m. 21 FEB 1630
Facts and Events
Frederick III of Holstein-Gottorp (22 December 1597 – 10 August 1659) was a Duke of Holstein-Gottorp.
He had ambitious plans concerning the development of sea trade. With this purpose he established Friedrichstadt in 1621, in sympathy with city of Glückstadt established in 1617 by Christian IV of Denmark. Furthermore, he attempted to find a commercial way to Russia and Persia that would not pass around Africa. For this reason he sent on 6 November 1633 the expedition from Hamburg to Moscow under the management of a commercial agent of Otto Brüggemann and a ducal adviser, Philipp Crusius, and with Adam Olearius as secretary. On 14 August 1634 the delegation arrived at Moscow. Although it was not successful in concluding a commercial agreement with Tsar Michael I of Russia, nevertheless, immediately after the return of the delegation to Gottorp on 6 April 1635, Frederick began the preparation of the following expedition.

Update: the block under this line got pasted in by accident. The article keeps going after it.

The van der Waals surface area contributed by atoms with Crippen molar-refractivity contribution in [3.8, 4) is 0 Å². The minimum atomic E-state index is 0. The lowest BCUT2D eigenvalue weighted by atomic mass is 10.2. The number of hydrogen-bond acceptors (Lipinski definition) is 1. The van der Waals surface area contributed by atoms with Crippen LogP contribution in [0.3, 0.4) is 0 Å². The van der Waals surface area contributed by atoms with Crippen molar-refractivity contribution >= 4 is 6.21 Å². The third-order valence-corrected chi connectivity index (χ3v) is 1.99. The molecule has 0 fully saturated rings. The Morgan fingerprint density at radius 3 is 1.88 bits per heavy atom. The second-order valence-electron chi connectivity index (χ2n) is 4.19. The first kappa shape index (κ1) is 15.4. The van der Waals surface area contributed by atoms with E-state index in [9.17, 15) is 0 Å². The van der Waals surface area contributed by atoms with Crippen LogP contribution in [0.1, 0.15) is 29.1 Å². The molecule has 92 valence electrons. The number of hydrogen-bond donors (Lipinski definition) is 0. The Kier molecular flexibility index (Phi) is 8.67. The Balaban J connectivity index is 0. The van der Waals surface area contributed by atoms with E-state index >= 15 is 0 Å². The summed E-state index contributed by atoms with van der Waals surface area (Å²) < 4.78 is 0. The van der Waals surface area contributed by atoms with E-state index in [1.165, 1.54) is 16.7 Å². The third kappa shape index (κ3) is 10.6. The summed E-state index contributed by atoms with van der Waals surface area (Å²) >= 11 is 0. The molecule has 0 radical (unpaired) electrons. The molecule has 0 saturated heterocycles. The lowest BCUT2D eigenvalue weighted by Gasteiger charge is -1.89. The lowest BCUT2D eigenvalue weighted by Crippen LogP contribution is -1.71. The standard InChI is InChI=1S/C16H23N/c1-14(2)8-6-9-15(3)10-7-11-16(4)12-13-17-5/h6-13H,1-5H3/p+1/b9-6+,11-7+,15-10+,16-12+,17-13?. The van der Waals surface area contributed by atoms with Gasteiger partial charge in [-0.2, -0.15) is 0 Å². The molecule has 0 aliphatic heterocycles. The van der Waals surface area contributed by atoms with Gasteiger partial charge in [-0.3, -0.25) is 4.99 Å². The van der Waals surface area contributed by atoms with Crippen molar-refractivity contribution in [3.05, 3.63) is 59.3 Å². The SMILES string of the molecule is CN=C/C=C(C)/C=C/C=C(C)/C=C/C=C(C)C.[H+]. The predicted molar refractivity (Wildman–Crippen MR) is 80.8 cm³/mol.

The difficult task of leading the country through the Thirty Years' War confronted Frederick. He tried a policy of neutrality, which meant in practice the refusal of the union with Denmark and inclinations toward Sweden. Thus, he married his daughter Hedwig Eleonore to King Charles X of Sweden. Since the Swedish attempt at being the Great Power ultimately failed, Frederick's pro-Swedish policy led to the weakening of the house of Holstein-Gottorp.
Frederick as the patron of art and culture was more successful. Thus he founded on 3 September 1642 together with Prince Louis I of Anhalt-Köthen the Fruitbearing Society. Furthermore, he contributed to the creation of the Globe of Gottorf. The painter Jürgen Ovens worked more than 30 years for him and his successor Christian Albrecht of Holstein-Gottorp.